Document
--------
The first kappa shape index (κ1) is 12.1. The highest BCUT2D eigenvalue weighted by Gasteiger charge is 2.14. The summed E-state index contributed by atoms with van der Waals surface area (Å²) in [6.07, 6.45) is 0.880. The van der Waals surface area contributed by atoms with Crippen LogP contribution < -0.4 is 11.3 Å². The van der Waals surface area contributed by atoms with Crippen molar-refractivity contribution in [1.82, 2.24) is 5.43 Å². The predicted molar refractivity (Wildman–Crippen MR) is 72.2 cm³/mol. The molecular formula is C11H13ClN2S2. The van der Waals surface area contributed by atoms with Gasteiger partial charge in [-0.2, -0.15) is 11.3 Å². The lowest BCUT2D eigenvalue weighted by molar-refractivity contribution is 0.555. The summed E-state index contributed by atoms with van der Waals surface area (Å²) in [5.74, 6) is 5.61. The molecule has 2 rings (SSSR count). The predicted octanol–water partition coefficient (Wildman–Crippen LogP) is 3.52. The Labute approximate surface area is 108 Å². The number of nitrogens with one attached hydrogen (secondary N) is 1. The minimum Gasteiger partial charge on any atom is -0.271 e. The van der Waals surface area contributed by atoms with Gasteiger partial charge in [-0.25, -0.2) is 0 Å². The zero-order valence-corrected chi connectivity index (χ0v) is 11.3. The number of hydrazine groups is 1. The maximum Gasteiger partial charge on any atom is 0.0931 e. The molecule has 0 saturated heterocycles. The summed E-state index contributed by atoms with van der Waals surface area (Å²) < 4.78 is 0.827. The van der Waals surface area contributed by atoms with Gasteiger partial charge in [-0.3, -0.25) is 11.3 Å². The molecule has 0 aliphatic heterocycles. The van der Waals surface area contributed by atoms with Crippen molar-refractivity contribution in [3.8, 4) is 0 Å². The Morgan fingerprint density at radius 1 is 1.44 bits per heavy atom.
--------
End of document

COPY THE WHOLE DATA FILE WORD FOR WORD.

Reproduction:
The first kappa shape index (κ1) is 12.1. The highest BCUT2D eigenvalue weighted by Gasteiger charge is 2.14. The summed E-state index contributed by atoms with van der Waals surface area (Å²) in [6.07, 6.45) is 0.880. The van der Waals surface area contributed by atoms with Crippen LogP contribution < -0.4 is 11.3 Å². The van der Waals surface area contributed by atoms with Crippen molar-refractivity contribution in [1.82, 2.24) is 5.43 Å². The predicted molar refractivity (Wildman–Crippen MR) is 72.2 cm³/mol. The molecular formula is C11H13ClN2S2. The van der Waals surface area contributed by atoms with Gasteiger partial charge in [-0.2, -0.15) is 11.3 Å². The lowest BCUT2D eigenvalue weighted by molar-refractivity contribution is 0.555. The summed E-state index contributed by atoms with van der Waals surface area (Å²) in [5.74, 6) is 5.61. The molecule has 2 rings (SSSR count). The predicted octanol–water partition coefficient (Wildman–Crippen LogP) is 3.52. The Labute approximate surface area is 108 Å². The number of nitrogens with one attached hydrogen (secondary N) is 1. The minimum Gasteiger partial charge on any atom is -0.271 e. The van der Waals surface area contributed by atoms with Gasteiger partial charge in [-0.25, -0.2) is 0 Å². The zero-order valence-corrected chi connectivity index (χ0v) is 11.3. The number of hydrazine groups is 1. The maximum Gasteiger partial charge on any atom is 0.0931 e. The molecule has 0 saturated heterocycles. The summed E-state index contributed by atoms with van der Waals surface area (Å²) < 4.78 is 0.827. The van der Waals surface area contributed by atoms with Gasteiger partial charge in [-0.3, -0.25) is 11.3 Å². The molecule has 0 aliphatic heterocycles. The van der Waals surface area contributed by atoms with Crippen molar-refractivity contribution in [3.8, 4) is 0 Å². The Morgan fingerprint density at radius 1 is 1.44 bits per heavy atom.